8 Things You Need to Know About the Yemen Crisis
The humanitarian crisis in Yemen is worsening by the day. More than 22 million Yemenis – that’s three-quarters of the population – need humanitarian assistance and protection. More than 11 million of them are children. The conflict has made Yemen a living hell for its children.
The war in Yemen today: the battle for the Red Sea port city Hodeidah endangers the lives of hundreds of thousands of children in the city. Millions more across Yemen depend on the humanitarian and commercial goods that come through the port every day for their very survival.
A map of Hodeidah in Yemen (Al Hudaydah in Arabic)
More than 5,000 families in Hodeidah are estimated to have fled their homes since 1 June to escape the heavy fighting, indiscriminate shelling and airstrikes. Landmines, fighting and insecurity confront civilians fleeing for safety. Casualties include women and children.
The girl pictured above lies injured in a hospital in Hodeidah on 9 June 2018. She was hurt, along with her brothers and her uncle, while the family tried to escape the fighting in one area of the city.
Even before the fighting began, conditions in Hodeidah were some of the worst in the country – 25% of children in the city are suffering from acute malnutrition. The city was one of the epicentres of last year’s cholera outbreak, one of the worst in modern history.
UNICEF is bringing life-saving services to children and families in the city and we aim to stay and deliver.
We are calling on all parties to the crisis wherever they are in Yemen and those who have influence on them to keep children out of harm’s way and protect basic civilian infrastructure. In line with international humanitarian law, all parties to the conflict must immediately stop attacks on civilians and civilian infrastructure and stop any military activities near or from these facilities including schools, hospitals and water facilities.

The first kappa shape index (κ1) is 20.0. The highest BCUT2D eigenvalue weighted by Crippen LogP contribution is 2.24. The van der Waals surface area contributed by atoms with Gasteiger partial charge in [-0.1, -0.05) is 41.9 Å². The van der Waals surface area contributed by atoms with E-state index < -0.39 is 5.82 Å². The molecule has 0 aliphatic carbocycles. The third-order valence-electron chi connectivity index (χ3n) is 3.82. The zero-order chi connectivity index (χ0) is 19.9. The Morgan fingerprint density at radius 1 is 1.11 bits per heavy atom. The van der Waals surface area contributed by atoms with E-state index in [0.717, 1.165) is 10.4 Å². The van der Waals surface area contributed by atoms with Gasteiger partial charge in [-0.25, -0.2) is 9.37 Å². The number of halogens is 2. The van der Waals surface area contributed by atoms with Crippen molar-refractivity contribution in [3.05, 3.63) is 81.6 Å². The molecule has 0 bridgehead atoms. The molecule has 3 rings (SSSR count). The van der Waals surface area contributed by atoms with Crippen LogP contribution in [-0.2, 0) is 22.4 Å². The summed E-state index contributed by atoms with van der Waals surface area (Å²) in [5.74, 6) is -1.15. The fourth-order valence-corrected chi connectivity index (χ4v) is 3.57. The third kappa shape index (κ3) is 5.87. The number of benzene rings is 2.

Key developments in the Yemen crisis: what the battle for Hodeidah means for Yemen's children
- The city and surrounds of Hodeidah are one of the most densely populated areas in Yemen. There are around 600,000 people in Hodeidah, including 300,000 children, caught in the fighting.
- The United Nations fears that as many as 250,000 people – more than 100,000 children – may lose everything, even their lives, if the current situation escalates.
- Hodeidah is the single most important point of entry for the food and basic supplies to Yemen. Close to 70% of the country’s imports, including commercial and humanitarian goods, enter through Hodeidah and Saleef to the north. Suspension of port activities will have a catastrophic humanitarian impact on children across the country.
- More than 11 million children in Yemen are already in need of humanitarian assistance.
- More than half the health facilities in Yemen are not functioning due to damage or a lack of operating budget and staff. Many health workers have not been paid for over a year.
- In 2018, an estimated 1.8 million children are acutely malnourished across the country, including nearly 400,000 severe acutely malnourished children fighting for their lives.
- Collapsing water and sanitation systems in Yemen have cut off 8.6 million children from regular access to safe water and sanitation, increasing the risk of diseases spreading.
- Nearly 2 million children are out of school across the country. The education of another 4.5 million children is at risk due to teachers not being paid for over a year.
UNICEF is working to bring lifesaving supplies and services to children. In 2017, UNICEF and partners in Yemen:
- Reached nearly 10 million people with access to safe water.
- Dispatched more than 960 million water purification tablets to respond to the cholera crisis, which is the largest outbreak ever recorded.
- Treated nearly 227,000 children with Severe Acute Malnutrition (SAM).
- Helped nearly 1.7 million people access mine risk awareness education.
- Delivered cash transfers, in partnership with the World Bank, to more than 1.3 million of the most vulnerable households.
- Reached over 370,000 children with formal or non-formal education.